This post has been brewing for a while.
I’m sick to death of people ‘recommending’ products, services, applications and utilities based on, essentially, zero real-world testing and feedback. Why? They can’t help with the heuristics.
What are heuristics?
Heuristic is an adjective for experience-based techniques that help in problem solving, learning and discovery. A heuristic method is particularly used to rapidly come to a solution that is hoped to be close to the best possible answer, or ‘optimal solution’. Heuristics are “rules of thumb”, educated guesses, intuitive judgments or simply common sense. Heuristics as a noun is another name for heuristic methods.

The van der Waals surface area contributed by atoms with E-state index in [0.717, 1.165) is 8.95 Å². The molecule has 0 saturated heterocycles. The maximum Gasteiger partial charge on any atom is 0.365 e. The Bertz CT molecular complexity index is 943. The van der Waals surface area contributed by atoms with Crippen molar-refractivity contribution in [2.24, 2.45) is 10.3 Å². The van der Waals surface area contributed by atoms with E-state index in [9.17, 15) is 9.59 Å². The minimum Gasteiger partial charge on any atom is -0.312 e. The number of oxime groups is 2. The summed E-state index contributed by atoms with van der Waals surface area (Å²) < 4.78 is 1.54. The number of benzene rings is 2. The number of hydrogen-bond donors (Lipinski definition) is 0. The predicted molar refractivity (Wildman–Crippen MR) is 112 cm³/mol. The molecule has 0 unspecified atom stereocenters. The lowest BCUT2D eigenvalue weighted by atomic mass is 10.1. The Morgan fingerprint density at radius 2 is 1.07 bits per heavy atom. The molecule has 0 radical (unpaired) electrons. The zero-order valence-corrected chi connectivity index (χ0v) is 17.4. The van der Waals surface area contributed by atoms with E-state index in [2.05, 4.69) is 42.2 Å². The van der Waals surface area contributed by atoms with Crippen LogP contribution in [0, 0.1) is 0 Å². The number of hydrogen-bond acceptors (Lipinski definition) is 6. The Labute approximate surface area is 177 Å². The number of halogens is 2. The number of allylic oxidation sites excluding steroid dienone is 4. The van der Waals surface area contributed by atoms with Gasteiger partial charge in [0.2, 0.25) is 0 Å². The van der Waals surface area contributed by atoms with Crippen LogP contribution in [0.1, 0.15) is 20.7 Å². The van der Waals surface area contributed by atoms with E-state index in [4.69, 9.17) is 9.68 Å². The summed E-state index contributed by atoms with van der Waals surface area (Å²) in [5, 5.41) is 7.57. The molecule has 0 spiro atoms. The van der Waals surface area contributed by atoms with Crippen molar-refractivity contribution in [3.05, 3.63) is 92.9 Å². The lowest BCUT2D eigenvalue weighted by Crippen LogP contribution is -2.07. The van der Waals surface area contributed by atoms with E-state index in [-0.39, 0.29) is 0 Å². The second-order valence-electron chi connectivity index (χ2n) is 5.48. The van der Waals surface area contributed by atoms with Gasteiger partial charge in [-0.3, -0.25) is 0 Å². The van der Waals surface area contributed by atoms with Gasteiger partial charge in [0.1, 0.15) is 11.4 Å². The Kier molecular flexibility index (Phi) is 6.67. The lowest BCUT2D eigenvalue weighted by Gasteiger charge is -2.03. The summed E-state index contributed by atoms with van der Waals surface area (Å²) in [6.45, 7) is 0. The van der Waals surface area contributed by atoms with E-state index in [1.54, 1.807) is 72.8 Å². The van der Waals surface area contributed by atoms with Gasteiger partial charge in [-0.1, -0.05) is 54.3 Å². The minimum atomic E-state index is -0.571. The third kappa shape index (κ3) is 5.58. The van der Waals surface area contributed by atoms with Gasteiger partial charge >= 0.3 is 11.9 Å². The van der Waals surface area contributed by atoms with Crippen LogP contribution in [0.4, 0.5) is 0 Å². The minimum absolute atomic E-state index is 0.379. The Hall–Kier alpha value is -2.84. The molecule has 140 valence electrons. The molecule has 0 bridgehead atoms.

Why are heuristics important?
As I argued in my SHP Conference workshop Raising achievement in History at KS4 using e-learning, it can actually be damaging to:
- launch into using educational technologies without thinking it through properly (the how not just the what).
- attempt to replicate what someone has done elsewhere without thinking about the context.
People like Andrew Churches (of Educational Origami fame) deal with heuristics. They show how educational technologies can be used, things to think about, and issues that may arise.
What I’d like to see
Think about new users of educational technologies. Let’s say that someone wants to show parents what’s happening on a school trip in the following country. They ask for advice. Which of these would be the most useful response?
- I’d use a blog if I were you.
- Have you seen Posterous?
- I used Posterous successfully. Here’s how to set it up and here’s an example of how I’ve used it before. Ask me if you get stuck.
Obviously 3. I really don’t want any more of 1 and 2 thank you very much. :-p